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Dennis Barry
Denis Barry

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What will happen to Consumer Law as a result of Brexit?

It may not have passed your notice,  but in the small hours of the 24th June 2016 Britain decided to leave the European Union.  There has been a certain level of uncertainty about what happens next.

Much of course depends on what the new Prime Minister of the United Kingdom decides to do, and as a wise correspondent of the Daily Telegraph once said:

“It is also true that the single market is of considerable value to many UK companies and consumers, and that leaving would cause at least some business uncertainty, while embroiling the Government for several years in a fiddly process of negotiating new arrangements, so diverting energy from the real problems of this country – low skills, low social mobility, low investment etc – that have nothing to do with Europe.”

Very wise words. From the blond former Mayor.

Many people assume that the way forward is for the UK to become a part of the European Economic Area, together with Iceland, Lichtenstein, Norway, Narnia and Trumpton.   If Scotland and Northern Ireland remain in the EU they will of course be joined by what will inevitably be called Poundland.  Joining the EEA has been suggested by a number of commentators including Chatham House and even (to an extent) Daniel Hannan MEP.

The non EU members of the EEA listed above have agreed to enact legislation similar to that passed in the EU in the areas of social policy, consumer protection, environment, company law and statistics, although Narnia has an opt-out regarding environmental law. 

If we do become part of the EEA that is some moderately good news for hard pressed trading standards officers and bad news for rogue traders.  The reasons for that rather inflated claim are as follows.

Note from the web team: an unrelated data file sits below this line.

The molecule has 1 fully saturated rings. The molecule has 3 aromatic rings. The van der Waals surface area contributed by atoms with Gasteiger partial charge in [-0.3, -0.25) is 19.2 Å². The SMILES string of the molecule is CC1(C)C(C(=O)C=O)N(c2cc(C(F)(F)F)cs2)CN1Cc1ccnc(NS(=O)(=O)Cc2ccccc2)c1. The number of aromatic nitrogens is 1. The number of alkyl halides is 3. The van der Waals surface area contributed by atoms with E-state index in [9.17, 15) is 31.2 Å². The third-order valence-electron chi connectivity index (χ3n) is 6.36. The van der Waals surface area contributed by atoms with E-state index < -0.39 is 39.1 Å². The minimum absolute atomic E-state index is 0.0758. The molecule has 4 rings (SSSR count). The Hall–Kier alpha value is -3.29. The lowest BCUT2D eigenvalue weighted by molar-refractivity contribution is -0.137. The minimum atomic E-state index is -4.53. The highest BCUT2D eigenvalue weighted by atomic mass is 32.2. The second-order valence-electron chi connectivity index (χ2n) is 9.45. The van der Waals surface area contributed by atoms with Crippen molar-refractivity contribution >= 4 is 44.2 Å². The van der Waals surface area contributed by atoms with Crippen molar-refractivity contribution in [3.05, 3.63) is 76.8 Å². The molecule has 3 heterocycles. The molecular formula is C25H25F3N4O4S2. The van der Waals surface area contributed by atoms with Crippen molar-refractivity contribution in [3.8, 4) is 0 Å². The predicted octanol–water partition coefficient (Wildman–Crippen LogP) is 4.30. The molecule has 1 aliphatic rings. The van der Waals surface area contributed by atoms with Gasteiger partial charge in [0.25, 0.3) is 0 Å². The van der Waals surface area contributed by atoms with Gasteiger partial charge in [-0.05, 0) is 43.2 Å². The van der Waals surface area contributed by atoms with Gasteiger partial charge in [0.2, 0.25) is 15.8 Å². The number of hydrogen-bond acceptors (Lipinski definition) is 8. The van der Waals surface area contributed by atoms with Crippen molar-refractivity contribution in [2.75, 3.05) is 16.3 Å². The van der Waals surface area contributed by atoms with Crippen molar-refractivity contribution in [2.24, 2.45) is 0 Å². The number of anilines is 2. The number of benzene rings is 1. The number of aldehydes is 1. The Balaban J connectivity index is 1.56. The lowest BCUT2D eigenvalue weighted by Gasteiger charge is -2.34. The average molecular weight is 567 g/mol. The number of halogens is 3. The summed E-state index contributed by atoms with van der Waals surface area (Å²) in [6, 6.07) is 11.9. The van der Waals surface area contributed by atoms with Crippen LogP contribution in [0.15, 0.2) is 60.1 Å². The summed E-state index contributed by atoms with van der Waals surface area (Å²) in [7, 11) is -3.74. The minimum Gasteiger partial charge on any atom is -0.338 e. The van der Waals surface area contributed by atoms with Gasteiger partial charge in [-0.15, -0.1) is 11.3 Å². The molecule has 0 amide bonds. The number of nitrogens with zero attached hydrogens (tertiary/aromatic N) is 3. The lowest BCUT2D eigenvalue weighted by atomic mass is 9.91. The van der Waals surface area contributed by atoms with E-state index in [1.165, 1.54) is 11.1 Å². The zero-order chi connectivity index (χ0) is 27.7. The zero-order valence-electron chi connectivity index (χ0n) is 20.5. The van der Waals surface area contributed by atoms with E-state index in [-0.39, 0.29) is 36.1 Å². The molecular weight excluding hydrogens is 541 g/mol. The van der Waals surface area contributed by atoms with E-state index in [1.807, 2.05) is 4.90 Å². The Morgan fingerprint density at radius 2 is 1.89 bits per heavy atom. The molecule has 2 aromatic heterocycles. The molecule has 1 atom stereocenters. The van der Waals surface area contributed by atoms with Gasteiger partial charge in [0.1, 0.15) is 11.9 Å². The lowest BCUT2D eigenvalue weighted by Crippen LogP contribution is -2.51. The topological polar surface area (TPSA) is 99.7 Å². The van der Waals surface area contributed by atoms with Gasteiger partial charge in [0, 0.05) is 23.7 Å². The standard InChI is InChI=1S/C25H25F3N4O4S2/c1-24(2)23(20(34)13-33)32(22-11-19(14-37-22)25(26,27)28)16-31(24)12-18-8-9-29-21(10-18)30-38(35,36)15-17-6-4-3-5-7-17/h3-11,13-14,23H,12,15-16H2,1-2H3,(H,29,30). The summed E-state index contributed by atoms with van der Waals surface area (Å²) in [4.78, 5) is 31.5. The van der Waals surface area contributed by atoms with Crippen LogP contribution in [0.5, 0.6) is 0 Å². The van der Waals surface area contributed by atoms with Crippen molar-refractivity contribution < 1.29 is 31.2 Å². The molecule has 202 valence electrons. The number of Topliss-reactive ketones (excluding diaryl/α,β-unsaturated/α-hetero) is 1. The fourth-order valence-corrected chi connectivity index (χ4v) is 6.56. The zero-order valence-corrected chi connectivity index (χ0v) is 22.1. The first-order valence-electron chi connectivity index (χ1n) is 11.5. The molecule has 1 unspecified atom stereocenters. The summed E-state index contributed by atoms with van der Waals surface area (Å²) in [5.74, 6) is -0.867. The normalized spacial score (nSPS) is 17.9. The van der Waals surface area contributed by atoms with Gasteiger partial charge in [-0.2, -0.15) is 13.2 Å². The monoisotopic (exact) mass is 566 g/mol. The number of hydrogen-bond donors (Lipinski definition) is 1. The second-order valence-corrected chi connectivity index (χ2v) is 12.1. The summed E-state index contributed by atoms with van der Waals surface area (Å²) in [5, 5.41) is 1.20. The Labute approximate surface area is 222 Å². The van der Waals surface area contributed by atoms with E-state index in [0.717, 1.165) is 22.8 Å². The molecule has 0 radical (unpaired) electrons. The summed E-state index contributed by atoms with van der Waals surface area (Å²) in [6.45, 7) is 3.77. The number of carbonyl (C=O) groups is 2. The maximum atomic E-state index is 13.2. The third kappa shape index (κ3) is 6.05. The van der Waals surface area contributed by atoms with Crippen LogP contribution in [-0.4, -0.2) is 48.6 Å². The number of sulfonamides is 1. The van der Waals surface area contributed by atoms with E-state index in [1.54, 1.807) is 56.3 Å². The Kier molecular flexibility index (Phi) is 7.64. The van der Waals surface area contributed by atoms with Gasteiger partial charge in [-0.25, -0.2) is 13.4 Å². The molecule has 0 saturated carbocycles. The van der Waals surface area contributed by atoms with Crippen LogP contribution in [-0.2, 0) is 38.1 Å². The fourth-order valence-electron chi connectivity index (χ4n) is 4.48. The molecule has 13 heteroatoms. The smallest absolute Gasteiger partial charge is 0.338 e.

Number One. Much of the regulation involving consumer law applies equally to the EEA.

Legislation in the field of Consumer Affairs is incorporated into Annex XIX to the EEA Agreement. This includes the Unfair Commercial Practices Directive, the Sales and Guarantees Directive and the Unfair Contract Terms Directive.   So if  Barney McGrew felt that he was a victim of pyramid selling he would have as much of a remedy as Roger Federer or for that matter Angela Merkel.

Number Two. The Government has also spent quite a long time passing the Consumer Rights Act 2015.   It is doubtful that anyone can face re-writing all of that, although it is just possible that the new Prime Minister with his legendary attention to detail may wish to.   If he or she is blond and went to Eton.

That Act contains, (as any student of the Blackstone’s Guide to the Consumer Rights Act 2015 will know) most of the critical search and seizure powers for Trading Standards Officers.  Many of them came from the Consumer Protection from Unfair Trading Regulations 2008, which in turn relied to a large extent on the Trade Descriptions Act 1968 and the Consumer Protection Act 1987 if one were to do the comparison.   This comes up in pub quizzes with alarming regularity.  The latter two are UK law.  The former comes from the EU.  There are not such massive differences as we have been told there were.

Number Three.  One could perhaps venture the suggestion that those in the Government in favour of Brexit also have an enthusiasm for the free market that verges on a fetish.

As the Unfair Commercial Practices Directive put it “The laws of the Member States relating to unfair commercial practices show marked differences which can generate appreciable distortions of competition and obstacles to the smooth functioning of the internal market.”  It is plain that the rationale behind much EU law in this area is concerned with encouraging consumers and therefore the free market, something about which there is enthusiasm amongst many (but not all) Brexiteers.

Number Four.  It would surely be politically unacceptable for any Government to reduce the protections available for consumers.   Consumers are voters.

There is, however, quite a big fly in the jurisprudential ointment. The EEA has a number of pillars.  One of them is Article VIII.  It is entitled: “Free movement of workers.”

D’oh! Back to the drawing board.

It is just possible that the views expressed above do not reflect the whole  of the membership of  5, Paper Buildings.  A re-education program is underway. This article was written on the 29th June 2016 and the jokes were correct at the time of going to press.


Posted by Denis Barry on 30 June 2016 at 10:13